View Full Version : Measuring energy recovery from leg compression?

01-23-2008, 12:47 AM
Hello Everyone,

With all the recent postings regarding Mr. Pistorius I was wondering if we
could begin a discussion on developing a method for measuring the energy
recovery from leg compression during running.

Voluntary muscle contraction and the leg's energy transfer to the upper body
obscure the measurement. Maybe it would be possible to measure the energy
return of the leg alone without these complications.

One method might be similar to the "bounce" method for measuring the
coefficient of elasticity of a ball (1). Here the percentile energy return is 100
times the return height divided by the drop height.

Of course, it wouldn't be possible to drop an anesthetized upright subject
with activated leg muscles on a surface and measure their return height. But,
suppose an alert subject lies on their back in a frame (2). The frame
could have a pair of stops that would contact the top of the pelvis. The stops
would prevent the subject from sliding head-ward due to leg compression.
Then, the spring-like behavior of the leg could be observed -- independent of the
motion of the upper body.

Initially, the subject would lie on the frame and slide head-ward until
their pelvis contacted the stops. They would then bend their leg so their knee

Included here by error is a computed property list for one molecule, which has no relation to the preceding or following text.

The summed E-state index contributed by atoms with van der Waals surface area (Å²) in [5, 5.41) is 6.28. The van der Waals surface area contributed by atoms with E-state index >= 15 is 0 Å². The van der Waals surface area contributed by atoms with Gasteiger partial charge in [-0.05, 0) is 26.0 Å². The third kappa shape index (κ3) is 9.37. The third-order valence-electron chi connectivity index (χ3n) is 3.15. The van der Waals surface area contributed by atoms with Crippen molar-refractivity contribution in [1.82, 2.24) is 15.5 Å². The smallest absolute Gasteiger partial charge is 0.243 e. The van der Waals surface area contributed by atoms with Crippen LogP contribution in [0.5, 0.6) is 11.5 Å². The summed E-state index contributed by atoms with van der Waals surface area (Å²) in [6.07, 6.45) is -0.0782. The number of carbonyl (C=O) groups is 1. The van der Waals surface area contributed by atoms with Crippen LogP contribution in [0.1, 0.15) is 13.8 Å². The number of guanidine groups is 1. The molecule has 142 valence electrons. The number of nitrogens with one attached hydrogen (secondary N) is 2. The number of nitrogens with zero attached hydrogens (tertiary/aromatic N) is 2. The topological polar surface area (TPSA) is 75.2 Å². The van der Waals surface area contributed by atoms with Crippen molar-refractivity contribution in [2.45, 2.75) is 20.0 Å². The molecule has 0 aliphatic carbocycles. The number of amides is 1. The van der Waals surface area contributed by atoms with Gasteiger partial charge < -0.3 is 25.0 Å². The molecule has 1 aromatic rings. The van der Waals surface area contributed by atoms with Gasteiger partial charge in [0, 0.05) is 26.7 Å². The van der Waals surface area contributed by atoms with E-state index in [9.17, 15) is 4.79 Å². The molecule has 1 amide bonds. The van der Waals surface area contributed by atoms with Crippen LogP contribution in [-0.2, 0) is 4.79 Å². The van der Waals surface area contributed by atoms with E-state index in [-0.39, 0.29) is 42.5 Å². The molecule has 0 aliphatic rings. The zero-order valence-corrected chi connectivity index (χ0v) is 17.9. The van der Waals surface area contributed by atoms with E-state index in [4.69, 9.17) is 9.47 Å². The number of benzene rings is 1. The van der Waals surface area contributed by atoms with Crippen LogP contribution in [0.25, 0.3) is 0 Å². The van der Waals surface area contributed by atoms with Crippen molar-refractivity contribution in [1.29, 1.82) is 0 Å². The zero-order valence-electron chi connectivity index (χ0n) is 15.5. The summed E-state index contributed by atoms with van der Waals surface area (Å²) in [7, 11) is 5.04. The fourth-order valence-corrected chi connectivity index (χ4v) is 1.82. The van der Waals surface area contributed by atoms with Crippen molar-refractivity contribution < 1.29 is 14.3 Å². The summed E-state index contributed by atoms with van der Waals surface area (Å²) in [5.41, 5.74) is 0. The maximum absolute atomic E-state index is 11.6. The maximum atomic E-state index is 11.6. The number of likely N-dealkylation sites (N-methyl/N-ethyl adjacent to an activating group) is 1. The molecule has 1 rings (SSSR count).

was at the same angle that it would be midway between touchdown and
mid-stance. The base of the bent leg would rest on a "frictionless" carriage, so the
leg could compress and expand. A compressive load could be applied to the
bent leg with a system of weights and pulleys. The load might be 1.5 BW. A
"sanity check" could be run at this point to confirm that the leg stiffness was
approximately 10 to 20 KN/m.

The subject would tension his leg to oppose the 1.5-BW compressive force and
close his eyes. A lightweight pendulum could be released from a small angle
so that it impacts the foot carriage and compresses the leg. The pendulum's
impact would compress the leg and rebound to a fraction of its release
angle. If the angles were small, the energy recovery from the leg would be 100
times the return angle over the release angle.

Admittedly, there are some problems with this approach. It does not include
the angular moment of the leg segments. There is an issue regarding the
energy absorption of the foot carriage and using a pendulum for the compressive
loading. But maybe this idea makes a start at developing a method for
determining the energy recovery from leg compression? Any suggestions?

Ted Andresen
St. Petersburg, Florida

(1) _http://staff.hightechhigh.org/~ajgloag/MathIV/bouncingball.doc_
_http://members.aol.com/EasyExperiments/GaitCycle/TestingEnergyReturn.gif_ (http://members.aol.com/EasyExperiments/GaitCycle/TestingEnergyReturn.gif)

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